Ford Transit Custom long-term test – Final Report

Date: Tuesday, August 24, 2021   |   Author: James Dallas


3rd Report

Since the Ford Transit Custom Sport DCiV took its place on What Van?’s long-term fleet in January, the UK has been held under a strict lockdown due to the Covid-19 pandemic, with long-distance road trips prohibited.

This has meant my journeys in the Custom have been confined to within London city limits. While it has been frustrating not to give the 185hp powertrain its head out on the open road, fortunately the Custom Sport is great to drive in all conditions.

The precise steering is as good as it gets in the medium van sector, ideal for manoeuvring around and about tight residential streets – which are further narrowed and clogged with parked cars because so many people are confined to their homes. 

Although the six-speed automatic transmission takes the strain out of the footwork, it will be interesting to find out whether six cogs feels sufficient when we finally get to take the van on faster routes, bearing in mind that Ford now equips rear-wheel drive versions of its Transit and flagship examples of its Ranger pick-up with a ten-speed auto gearbox. It’s also worth noting the strength of the competition; Volkswagen’s seven-speed DSG is still going strong in the Transporter while the Citroen Dispatch, Peugeot Expert, Vauxhall Vivaro and Toyota Proace all employ an excellent eight-speed auto system in top-of-the-range models.

2 Custom Load Bay

My urban missions in the Custom Sport have included carrying camera equipment and various items of couture to a budding designer’s fashion shoot and, contrastingly, carting a load bed full of garden waste and household junk to a council recycling centre. 

The excellent rear-view camera and parking sensor proved invaluable while reversing into the tight bay before I swung open the tailgate and unloaded. Passing over the weighing ramp on the way out, the reading was 2,280kg, a few hundred kilograms less than on the way in.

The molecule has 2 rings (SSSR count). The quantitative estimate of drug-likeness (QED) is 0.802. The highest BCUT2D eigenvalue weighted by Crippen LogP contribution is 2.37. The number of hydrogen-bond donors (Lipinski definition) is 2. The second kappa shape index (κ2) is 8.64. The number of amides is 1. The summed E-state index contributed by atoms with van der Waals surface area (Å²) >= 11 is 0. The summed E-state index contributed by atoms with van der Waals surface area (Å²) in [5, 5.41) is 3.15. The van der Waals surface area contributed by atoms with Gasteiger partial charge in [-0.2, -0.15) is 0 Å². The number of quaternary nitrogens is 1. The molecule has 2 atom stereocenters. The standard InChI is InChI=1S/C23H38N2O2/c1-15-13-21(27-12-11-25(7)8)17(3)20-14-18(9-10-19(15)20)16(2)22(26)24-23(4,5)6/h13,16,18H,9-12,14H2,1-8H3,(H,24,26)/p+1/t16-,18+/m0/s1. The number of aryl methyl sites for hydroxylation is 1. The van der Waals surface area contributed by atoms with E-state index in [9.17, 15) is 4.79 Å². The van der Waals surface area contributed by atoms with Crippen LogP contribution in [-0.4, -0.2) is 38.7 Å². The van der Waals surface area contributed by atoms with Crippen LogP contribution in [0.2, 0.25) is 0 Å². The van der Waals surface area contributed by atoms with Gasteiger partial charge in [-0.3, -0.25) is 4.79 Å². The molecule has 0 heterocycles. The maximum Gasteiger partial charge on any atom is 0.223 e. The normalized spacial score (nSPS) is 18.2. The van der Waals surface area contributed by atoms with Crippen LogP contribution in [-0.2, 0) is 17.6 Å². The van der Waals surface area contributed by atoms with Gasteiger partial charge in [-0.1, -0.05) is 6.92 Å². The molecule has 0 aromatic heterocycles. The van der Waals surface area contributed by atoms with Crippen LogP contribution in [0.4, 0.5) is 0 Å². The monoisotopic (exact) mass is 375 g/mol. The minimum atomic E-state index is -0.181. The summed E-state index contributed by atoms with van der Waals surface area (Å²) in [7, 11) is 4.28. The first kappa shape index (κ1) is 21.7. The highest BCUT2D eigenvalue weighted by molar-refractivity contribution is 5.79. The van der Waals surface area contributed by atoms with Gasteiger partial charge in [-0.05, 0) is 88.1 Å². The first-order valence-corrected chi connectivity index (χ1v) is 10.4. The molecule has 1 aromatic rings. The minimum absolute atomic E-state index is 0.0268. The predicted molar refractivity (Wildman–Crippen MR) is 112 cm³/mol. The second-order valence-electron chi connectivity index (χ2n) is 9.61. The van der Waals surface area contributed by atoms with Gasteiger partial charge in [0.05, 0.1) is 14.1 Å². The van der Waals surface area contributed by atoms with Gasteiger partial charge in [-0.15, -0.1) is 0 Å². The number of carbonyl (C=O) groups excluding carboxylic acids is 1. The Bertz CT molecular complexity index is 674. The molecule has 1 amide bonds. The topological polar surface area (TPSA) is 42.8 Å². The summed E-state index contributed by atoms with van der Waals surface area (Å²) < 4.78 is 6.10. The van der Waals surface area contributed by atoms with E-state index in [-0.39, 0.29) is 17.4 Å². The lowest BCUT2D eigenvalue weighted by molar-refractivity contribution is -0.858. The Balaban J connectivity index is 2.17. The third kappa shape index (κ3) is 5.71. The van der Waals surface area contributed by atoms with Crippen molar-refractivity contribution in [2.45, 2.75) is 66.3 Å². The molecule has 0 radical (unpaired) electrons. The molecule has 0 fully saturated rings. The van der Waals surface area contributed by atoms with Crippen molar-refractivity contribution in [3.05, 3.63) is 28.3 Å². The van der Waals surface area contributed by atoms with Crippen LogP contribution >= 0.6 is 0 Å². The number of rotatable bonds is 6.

The driver is well protected against potential urban mishaps – front sensors come in handy when negotiating some of London’s vicious traffic calming installations, Blind Spot Information lets you know when cyclists are lurking either side of the van, and Cross Traffic Alert can be crucial in preventing serious accidents when backing out of car park spaces or out of driveways on to busy streets.

A rare welcome consequence of lockdown has been to drastically reduce the traffic in London, meaning journeys that would have been undertaken at a snail’s pace can now be driven briskly, illustrating the Custom Sport’s lively performance. I have occasionally selected the Eco driving mode to curb the engine’s (and my own) enthusiasm.

Despite this and the reasonably efficient stop/start system (although I find these work better on manual than automatic vehicles), the monopoly of city driving has resulted in fuel consumption of 24.4mpg to date, which is well short of the claimed WLTP combined-cycle figure of 38.2mpg. I look forward to a considerable improvement when the Custom Sport gets some motorway runs under its belt.

Report card: Driver assistance features – 4/5

The Transit Custom Sport is well-equipped to keep you out of mischief.

Ford Transit Custom Sport DCiV 

Mileage 448.8mls

Official combined fuel economy 38.2mpg

Our average consumption 24.4mpg

Price range (ex VAT) £23,040-£43,925

Price (ex VAT) £35,177

Warranty 3yrs/100,000mls

Service intervals 25,000mls

Load length 1,577mm 

Load width (min/max) 1,351/1,775mm

Load bay height 1,406mm 

Load volume 3.5m3

Gross payload 904kg

Engine size/power 1,997cc/185hp 

Gearbox 6-spd auto

CO2 195g/km



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